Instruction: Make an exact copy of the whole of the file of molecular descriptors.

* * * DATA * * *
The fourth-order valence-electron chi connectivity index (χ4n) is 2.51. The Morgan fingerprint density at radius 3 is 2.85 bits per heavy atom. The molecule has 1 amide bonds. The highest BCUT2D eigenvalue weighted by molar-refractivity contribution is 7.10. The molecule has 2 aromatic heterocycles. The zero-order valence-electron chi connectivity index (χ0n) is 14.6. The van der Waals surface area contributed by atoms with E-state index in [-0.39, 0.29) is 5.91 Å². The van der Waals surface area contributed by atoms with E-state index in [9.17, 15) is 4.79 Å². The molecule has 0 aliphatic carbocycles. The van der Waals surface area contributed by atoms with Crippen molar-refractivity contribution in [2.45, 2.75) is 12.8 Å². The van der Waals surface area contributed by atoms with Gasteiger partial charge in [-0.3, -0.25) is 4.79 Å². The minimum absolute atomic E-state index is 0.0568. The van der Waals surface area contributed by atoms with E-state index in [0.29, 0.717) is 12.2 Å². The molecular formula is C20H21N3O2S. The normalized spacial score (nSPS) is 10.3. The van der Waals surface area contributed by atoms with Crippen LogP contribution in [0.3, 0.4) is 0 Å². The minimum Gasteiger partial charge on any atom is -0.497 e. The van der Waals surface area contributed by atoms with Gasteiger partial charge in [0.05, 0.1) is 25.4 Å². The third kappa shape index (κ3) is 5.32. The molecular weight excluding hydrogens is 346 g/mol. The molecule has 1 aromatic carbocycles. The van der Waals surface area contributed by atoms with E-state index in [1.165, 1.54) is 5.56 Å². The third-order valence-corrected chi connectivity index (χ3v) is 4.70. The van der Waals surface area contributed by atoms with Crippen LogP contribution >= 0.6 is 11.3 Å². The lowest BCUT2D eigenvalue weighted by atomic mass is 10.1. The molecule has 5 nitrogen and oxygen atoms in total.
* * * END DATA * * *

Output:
The fourth-order valence-electron chi connectivity index (χ4n) is 2.51. The Morgan fingerprint density at radius 3 is 2.85 bits per heavy atom. The molecule has 1 amide bonds. The highest BCUT2D eigenvalue weighted by molar-refractivity contribution is 7.10. The molecule has 2 aromatic heterocycles. The zero-order valence-electron chi connectivity index (χ0n) is 14.6. The van der Waals surface area contributed by atoms with E-state index in [-0.39, 0.29) is 5.91 Å². The van der Waals surface area contributed by atoms with E-state index in [9.17, 15) is 4.79 Å². The molecule has 0 aliphatic carbocycles. The van der Waals surface area contributed by atoms with Crippen molar-refractivity contribution in [2.45, 2.75) is 12.8 Å². The van der Waals surface area contributed by atoms with Gasteiger partial charge in [-0.3, -0.25) is 4.79 Å². The minimum absolute atomic E-state index is 0.0568. The van der Waals surface area contributed by atoms with E-state index in [0.29, 0.717) is 12.2 Å². The molecular formula is C20H21N3O2S. The normalized spacial score (nSPS) is 10.3. The van der Waals surface area contributed by atoms with Crippen LogP contribution in [0.3, 0.4) is 0 Å². The minimum Gasteiger partial charge on any atom is -0.497 e. The van der Waals surface area contributed by atoms with Gasteiger partial charge in [0.05, 0.1) is 25.4 Å². The third kappa shape index (κ3) is 5.32. The molecular weight excluding hydrogens is 346 g/mol. The molecule has 1 aromatic carbocycles. The van der Waals surface area contributed by atoms with E-state index in [1.165, 1.54) is 5.56 Å². The third-order valence-corrected chi connectivity index (χ3v) is 4.70. The van der Waals surface area contributed by atoms with Crippen LogP contribution >= 0.6 is 11.3 Å². The lowest BCUT2D eigenvalue weighted by atomic mass is 10.1. The molecule has 5 nitrogen and oxygen atoms in total.